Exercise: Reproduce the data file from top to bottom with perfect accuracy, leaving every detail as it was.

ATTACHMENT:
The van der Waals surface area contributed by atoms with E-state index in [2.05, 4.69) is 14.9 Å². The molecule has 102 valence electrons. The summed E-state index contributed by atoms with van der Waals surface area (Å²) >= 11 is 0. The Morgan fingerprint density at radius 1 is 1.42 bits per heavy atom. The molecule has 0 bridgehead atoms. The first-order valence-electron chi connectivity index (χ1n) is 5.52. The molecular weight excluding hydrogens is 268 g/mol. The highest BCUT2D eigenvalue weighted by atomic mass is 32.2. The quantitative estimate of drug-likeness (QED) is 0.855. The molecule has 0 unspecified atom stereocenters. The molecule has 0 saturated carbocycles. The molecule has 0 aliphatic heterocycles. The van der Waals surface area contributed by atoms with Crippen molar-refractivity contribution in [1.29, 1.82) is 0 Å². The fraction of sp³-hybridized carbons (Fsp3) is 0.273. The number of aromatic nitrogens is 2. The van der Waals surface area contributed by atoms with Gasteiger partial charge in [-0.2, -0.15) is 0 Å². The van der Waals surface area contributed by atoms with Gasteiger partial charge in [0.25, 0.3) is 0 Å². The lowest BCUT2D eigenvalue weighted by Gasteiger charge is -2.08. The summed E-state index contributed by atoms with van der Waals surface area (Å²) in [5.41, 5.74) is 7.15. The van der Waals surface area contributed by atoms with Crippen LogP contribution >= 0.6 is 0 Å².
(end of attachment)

The van der Waals surface area contributed by atoms with E-state index in [2.05, 4.69) is 14.9 Å². The molecule has 102 valence electrons. The summed E-state index contributed by atoms with van der Waals surface area (Å²) >= 11 is 0. The Morgan fingerprint density at radius 1 is 1.42 bits per heavy atom. The molecule has 0 bridgehead atoms. The first-order valence-electron chi connectivity index (χ1n) is 5.52. The molecular weight excluding hydrogens is 268 g/mol. The highest BCUT2D eigenvalue weighted by atomic mass is 32.2. The quantitative estimate of drug-likeness (QED) is 0.855. The molecule has 0 unspecified atom stereocenters. The molecule has 0 saturated carbocycles. The molecule has 0 aliphatic heterocycles. The van der Waals surface area contributed by atoms with Crippen molar-refractivity contribution in [1.29, 1.82) is 0 Å². The fraction of sp³-hybridized carbons (Fsp3) is 0.273. The number of aromatic nitrogens is 2. The van der Waals surface area contributed by atoms with Gasteiger partial charge in [-0.2, -0.15) is 0 Å². The van der Waals surface area contributed by atoms with Gasteiger partial charge in [0.25, 0.3) is 0 Å². The lowest BCUT2D eigenvalue weighted by Gasteiger charge is -2.08. The summed E-state index contributed by atoms with van der Waals surface area (Å²) in [5.41, 5.74) is 7.15. The van der Waals surface area contributed by atoms with Crippen LogP contribution >= 0.6 is 0 Å².